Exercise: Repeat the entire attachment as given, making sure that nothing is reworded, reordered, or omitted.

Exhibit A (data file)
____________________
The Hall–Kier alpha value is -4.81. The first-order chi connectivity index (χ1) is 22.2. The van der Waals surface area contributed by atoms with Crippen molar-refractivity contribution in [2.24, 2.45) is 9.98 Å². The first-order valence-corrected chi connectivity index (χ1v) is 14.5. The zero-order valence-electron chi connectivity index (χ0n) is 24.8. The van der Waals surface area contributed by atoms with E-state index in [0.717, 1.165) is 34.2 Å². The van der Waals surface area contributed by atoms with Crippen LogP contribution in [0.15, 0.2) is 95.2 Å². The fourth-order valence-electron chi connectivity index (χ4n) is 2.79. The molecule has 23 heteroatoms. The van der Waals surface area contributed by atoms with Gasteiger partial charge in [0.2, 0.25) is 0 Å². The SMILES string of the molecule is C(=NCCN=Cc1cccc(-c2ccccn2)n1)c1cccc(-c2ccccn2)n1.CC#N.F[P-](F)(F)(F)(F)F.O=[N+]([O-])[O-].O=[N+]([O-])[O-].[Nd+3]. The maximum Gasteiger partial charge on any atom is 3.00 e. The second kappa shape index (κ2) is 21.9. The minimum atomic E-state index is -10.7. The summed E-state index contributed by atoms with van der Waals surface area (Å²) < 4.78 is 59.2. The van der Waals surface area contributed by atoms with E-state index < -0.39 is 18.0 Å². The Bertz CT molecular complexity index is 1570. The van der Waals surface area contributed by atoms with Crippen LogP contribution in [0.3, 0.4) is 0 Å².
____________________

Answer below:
The Hall–Kier alpha value is -4.81. The first-order chi connectivity index (χ1) is 22.2. The van der Waals surface area contributed by atoms with Crippen molar-refractivity contribution in [2.24, 2.45) is 9.98 Å². The first-order valence-corrected chi connectivity index (χ1v) is 14.5. The zero-order valence-electron chi connectivity index (χ0n) is 24.8. The van der Waals surface area contributed by atoms with E-state index in [0.717, 1.165) is 34.2 Å². The van der Waals surface area contributed by atoms with Crippen LogP contribution in [0.15, 0.2) is 95.2 Å². The fourth-order valence-electron chi connectivity index (χ4n) is 2.79. The molecule has 23 heteroatoms. The van der Waals surface area contributed by atoms with Gasteiger partial charge in [0.2, 0.25) is 0 Å². The SMILES string of the molecule is C(=NCCN=Cc1cccc(-c2ccccn2)n1)c1cccc(-c2ccccn2)n1.CC#N.F[P-](F)(F)(F)(F)F.O=[N+]([O-])[O-].O=[N+]([O-])[O-].[Nd+3]. The maximum Gasteiger partial charge on any atom is 3.00 e. The second kappa shape index (κ2) is 21.9. The minimum atomic E-state index is -10.7. The summed E-state index contributed by atoms with van der Waals surface area (Å²) < 4.78 is 59.2. The van der Waals surface area contributed by atoms with E-state index < -0.39 is 18.0 Å². The Bertz CT molecular complexity index is 1570. The van der Waals surface area contributed by atoms with Crippen LogP contribution in [0.3, 0.4) is 0 Å².